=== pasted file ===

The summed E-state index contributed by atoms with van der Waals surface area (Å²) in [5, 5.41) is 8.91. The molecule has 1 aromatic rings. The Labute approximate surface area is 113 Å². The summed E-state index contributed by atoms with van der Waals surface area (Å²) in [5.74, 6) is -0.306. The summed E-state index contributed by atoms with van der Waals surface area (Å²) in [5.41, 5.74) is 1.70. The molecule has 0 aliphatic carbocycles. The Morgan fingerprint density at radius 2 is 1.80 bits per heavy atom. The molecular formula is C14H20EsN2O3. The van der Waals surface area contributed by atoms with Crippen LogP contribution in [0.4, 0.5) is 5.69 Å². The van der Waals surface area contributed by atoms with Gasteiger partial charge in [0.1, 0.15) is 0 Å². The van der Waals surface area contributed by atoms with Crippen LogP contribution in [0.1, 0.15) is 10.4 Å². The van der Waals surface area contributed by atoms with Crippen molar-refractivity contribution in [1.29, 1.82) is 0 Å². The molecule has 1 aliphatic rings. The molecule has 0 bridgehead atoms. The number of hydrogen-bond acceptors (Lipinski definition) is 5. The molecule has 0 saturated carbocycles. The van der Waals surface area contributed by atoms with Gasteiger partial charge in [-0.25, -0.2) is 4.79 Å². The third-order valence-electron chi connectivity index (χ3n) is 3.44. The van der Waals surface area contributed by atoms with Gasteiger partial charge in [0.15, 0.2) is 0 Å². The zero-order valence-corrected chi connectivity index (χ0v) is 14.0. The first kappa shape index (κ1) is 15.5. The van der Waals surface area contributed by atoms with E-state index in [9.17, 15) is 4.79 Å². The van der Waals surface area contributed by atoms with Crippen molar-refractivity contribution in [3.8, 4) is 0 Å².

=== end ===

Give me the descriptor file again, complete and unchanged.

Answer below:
The summed E-state index contributed by atoms with van der Waals surface area (Å²) in [5, 5.41) is 8.91. The molecule has 1 aromatic rings. The Labute approximate surface area is 113 Å². The summed E-state index contributed by atoms with van der Waals surface area (Å²) in [5.74, 6) is -0.306. The summed E-state index contributed by atoms with van der Waals surface area (Å²) in [5.41, 5.74) is 1.70. The molecule has 0 aliphatic carbocycles. The Morgan fingerprint density at radius 2 is 1.80 bits per heavy atom. The molecular formula is C14H20EsN2O3. The van der Waals surface area contributed by atoms with Crippen LogP contribution in [0.4, 0.5) is 5.69 Å². The van der Waals surface area contributed by atoms with Gasteiger partial charge in [0.1, 0.15) is 0 Å². The van der Waals surface area contributed by atoms with Crippen LogP contribution in [0.1, 0.15) is 10.4 Å². The van der Waals surface area contributed by atoms with Crippen molar-refractivity contribution in [1.29, 1.82) is 0 Å². The molecule has 1 aliphatic rings. The molecule has 0 bridgehead atoms. The number of hydrogen-bond acceptors (Lipinski definition) is 5. The molecule has 0 saturated carbocycles. The van der Waals surface area contributed by atoms with Gasteiger partial charge in [-0.25, -0.2) is 4.79 Å². The third-order valence-electron chi connectivity index (χ3n) is 3.44. The van der Waals surface area contributed by atoms with Gasteiger partial charge in [0.15, 0.2) is 0 Å². The zero-order valence-corrected chi connectivity index (χ0v) is 14.0. The first kappa shape index (κ1) is 15.5. The van der Waals surface area contributed by atoms with E-state index in [9.17, 15) is 4.79 Å². The van der Waals surface area contributed by atoms with Crippen molar-refractivity contribution in [3.8, 4) is 0 Å².